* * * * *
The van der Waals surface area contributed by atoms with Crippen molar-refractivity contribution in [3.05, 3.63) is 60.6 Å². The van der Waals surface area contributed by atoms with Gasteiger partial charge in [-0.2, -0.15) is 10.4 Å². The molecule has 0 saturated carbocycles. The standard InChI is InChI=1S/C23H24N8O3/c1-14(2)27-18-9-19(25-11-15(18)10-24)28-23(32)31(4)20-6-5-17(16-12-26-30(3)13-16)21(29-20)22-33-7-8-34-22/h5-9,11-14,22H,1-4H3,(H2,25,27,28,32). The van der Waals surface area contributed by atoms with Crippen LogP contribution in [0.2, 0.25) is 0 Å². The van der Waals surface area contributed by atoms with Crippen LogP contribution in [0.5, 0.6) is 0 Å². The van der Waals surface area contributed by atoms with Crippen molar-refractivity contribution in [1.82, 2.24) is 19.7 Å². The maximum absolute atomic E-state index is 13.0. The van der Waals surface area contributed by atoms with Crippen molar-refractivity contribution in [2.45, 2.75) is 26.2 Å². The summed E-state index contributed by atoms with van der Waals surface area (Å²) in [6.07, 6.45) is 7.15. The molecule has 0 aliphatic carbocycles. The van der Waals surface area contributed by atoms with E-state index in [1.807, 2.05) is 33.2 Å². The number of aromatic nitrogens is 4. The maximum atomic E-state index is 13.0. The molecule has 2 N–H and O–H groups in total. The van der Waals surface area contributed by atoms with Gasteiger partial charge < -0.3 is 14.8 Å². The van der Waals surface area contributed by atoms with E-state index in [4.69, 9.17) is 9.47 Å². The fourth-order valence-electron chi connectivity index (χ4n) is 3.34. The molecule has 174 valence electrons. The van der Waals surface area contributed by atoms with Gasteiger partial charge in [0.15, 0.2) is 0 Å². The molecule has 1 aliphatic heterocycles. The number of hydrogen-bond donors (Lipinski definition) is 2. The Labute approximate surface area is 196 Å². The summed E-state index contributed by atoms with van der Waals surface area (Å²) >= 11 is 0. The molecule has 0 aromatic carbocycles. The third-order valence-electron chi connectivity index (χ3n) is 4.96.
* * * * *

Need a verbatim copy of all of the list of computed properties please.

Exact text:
The van der Waals surface area contributed by atoms with Crippen molar-refractivity contribution in [3.05, 3.63) is 60.6 Å². The van der Waals surface area contributed by atoms with Gasteiger partial charge in [-0.2, -0.15) is 10.4 Å². The molecule has 0 saturated carbocycles. The standard InChI is InChI=1S/C23H24N8O3/c1-14(2)27-18-9-19(25-11-15(18)10-24)28-23(32)31(4)20-6-5-17(16-12-26-30(3)13-16)21(29-20)22-33-7-8-34-22/h5-9,11-14,22H,1-4H3,(H2,25,27,28,32). The van der Waals surface area contributed by atoms with Crippen LogP contribution in [0.2, 0.25) is 0 Å². The van der Waals surface area contributed by atoms with Crippen LogP contribution in [0.5, 0.6) is 0 Å². The van der Waals surface area contributed by atoms with Crippen molar-refractivity contribution in [1.82, 2.24) is 19.7 Å². The maximum absolute atomic E-state index is 13.0. The van der Waals surface area contributed by atoms with Crippen molar-refractivity contribution in [2.45, 2.75) is 26.2 Å². The summed E-state index contributed by atoms with van der Waals surface area (Å²) in [6.07, 6.45) is 7.15. The molecule has 0 aliphatic carbocycles. The van der Waals surface area contributed by atoms with E-state index in [1.807, 2.05) is 33.2 Å². The number of aromatic nitrogens is 4. The maximum atomic E-state index is 13.0. The molecule has 2 N–H and O–H groups in total. The van der Waals surface area contributed by atoms with Gasteiger partial charge < -0.3 is 14.8 Å². The van der Waals surface area contributed by atoms with E-state index in [4.69, 9.17) is 9.47 Å². The fourth-order valence-electron chi connectivity index (χ4n) is 3.34. The molecule has 174 valence electrons. The van der Waals surface area contributed by atoms with Gasteiger partial charge in [0.15, 0.2) is 0 Å². The molecule has 1 aliphatic heterocycles. The number of hydrogen-bond donors (Lipinski definition) is 2. The Labute approximate surface area is 196 Å². The summed E-state index contributed by atoms with van der Waals surface area (Å²) >= 11 is 0. The molecule has 0 aromatic carbocycles. The third-order valence-electron chi connectivity index (χ3n) is 4.96.